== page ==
Thus all laws, including Constitutions and Bills of Rights (in Canada’s case, especially those!), are necessarily flawed and imperfect – and always will be, no matter carefully we try to refine them. Thus the existence of a mechanism for striking down unconstitutional laws is not sufficient to escape the miscarriage of justice resulting from the rigorous application of pure reason to flawed laws.

    The commandment to love thy neighbour as thyself is a good case in point. Reading it too literally, and reasoning about it too rigorously, leads to a complete negation of the spirit of the law and transforms a profound and beautiful moral principle into an instrument of oppression.

    This is why the just application of law will always require human judges, who cannot do better than to pass judgement based on their interpretation of the law. If they do so conscientiously, making full use of their rational faculty, tempered always by compassion borne of their own experience of the human condition, the result will still be imperfect.

    It will, however, be the best which is humanly possible. This is what I mean by giving due respect to the spirit of the law.

    This is precisely what the Pharisees did not do. Rather, they excused their own perfidy by divorcing the letter of the law from its spirit, so as to make it more amenable to manipulation by their hypocritical sophistry. This is why Jesus reviled them, and why we continue revile their ilk wherever we find them in the history of organized religion.

    My point is that we should not destroy the church just because it is often dominated by corrupt clergy, just as we should not disband corporations just because they are often run by corrupt businessmen, and we should not abolish government just because it is often controlled by corrupt politicians.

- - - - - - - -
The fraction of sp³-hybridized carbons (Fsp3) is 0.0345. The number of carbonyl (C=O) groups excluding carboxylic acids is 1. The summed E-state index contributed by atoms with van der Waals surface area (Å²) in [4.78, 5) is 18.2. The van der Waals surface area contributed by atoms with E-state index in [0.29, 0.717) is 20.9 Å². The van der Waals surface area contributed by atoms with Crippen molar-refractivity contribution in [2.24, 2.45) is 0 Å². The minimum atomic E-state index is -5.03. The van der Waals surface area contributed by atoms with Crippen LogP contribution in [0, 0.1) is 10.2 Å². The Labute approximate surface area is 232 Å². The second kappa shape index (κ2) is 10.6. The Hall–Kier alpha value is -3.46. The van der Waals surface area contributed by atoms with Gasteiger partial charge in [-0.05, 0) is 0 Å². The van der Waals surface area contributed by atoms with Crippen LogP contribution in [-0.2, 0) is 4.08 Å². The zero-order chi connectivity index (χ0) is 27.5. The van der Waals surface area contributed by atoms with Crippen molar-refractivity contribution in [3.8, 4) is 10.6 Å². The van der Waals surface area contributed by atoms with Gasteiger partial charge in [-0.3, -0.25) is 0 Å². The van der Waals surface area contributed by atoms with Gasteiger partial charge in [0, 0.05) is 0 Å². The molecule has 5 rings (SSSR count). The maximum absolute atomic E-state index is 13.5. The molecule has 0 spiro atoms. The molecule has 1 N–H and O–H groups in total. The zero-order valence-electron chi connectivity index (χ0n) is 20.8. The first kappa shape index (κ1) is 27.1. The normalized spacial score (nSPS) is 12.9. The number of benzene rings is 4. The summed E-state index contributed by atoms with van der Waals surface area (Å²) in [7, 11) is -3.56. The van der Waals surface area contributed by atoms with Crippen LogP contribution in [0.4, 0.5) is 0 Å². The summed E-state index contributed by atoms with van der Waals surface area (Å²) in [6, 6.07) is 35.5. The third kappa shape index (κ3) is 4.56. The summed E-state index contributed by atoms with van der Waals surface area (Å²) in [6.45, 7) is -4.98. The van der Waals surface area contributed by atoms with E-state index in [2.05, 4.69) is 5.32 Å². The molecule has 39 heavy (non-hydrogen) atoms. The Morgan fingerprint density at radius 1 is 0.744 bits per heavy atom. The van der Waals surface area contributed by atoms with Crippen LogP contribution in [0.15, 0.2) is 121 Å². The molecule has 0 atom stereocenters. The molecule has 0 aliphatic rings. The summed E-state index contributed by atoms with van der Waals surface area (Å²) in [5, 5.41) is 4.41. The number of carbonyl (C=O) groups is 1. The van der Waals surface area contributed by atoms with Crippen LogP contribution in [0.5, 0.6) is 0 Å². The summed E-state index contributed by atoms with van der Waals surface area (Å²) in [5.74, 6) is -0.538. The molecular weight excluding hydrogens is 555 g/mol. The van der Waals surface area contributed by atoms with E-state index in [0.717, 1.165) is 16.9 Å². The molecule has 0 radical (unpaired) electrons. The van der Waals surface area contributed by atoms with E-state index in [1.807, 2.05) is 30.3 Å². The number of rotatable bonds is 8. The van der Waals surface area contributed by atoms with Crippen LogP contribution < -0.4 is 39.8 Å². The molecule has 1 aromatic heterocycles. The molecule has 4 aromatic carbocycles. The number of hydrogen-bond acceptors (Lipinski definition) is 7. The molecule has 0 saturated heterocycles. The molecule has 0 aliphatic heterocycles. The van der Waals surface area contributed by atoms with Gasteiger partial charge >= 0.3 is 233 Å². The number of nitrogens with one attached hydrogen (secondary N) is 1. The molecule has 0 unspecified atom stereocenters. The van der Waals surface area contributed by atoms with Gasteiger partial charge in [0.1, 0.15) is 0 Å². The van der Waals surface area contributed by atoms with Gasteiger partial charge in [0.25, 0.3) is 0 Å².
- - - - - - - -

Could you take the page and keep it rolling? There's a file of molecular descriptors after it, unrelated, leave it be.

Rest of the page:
They each serve a purpose, and what we should do is wrest them from the control of the modern-day scribes, Pharisees and money lenders, and restore them to proper operation.

    Secondly, let’s be clear about the origins of the idea of Hell.

    The concept of Hell, as a place to which sinners are eternally damned to receive infinite punishment for finite crimes, was brought into Christianity during the 3rd to 5th centuries AD, most notably by Tertullian (160-220 AD), Jerome (347-420 AD) and Augustine (354-430 AD). They got the idea from Greek philosophers such as Polybius, who wrote in Book VI of his Histories,

    “Since the multitude is ever fickle, full of lawless desires, irrational passions and violence, there is no other way to keep them in order but by the fear and terror of the invisible world; on which account our ancestors seem to me to have acted judiciously, when they contrived to bring into the popular belief these notions of the gods, and of the infernal regions.”

    Interestingly, it was Polybius who also gave us the trias politica, which is the division of government into three independent branches: legislative, judiciary, and executive. So Polybius was not a stupid guy, though I think we may have reached a stage where fear of hellfire can be replaced by more benign superstitions.

    But we can not afford to do away with all superstition, and perhaps never will be able to, because there is no escaping the fact that reason is not a sufficiently compelling substitute for most people.

    In any case, the concept of Hell as a place of everlasting punishment was seen as an expedient from the very beginning, and not as a true part of the teachings. The idea of purgatory, and purification by fire in general, was added by the Gnostics, who came by it via the Persian and Egyptian influences on their roots.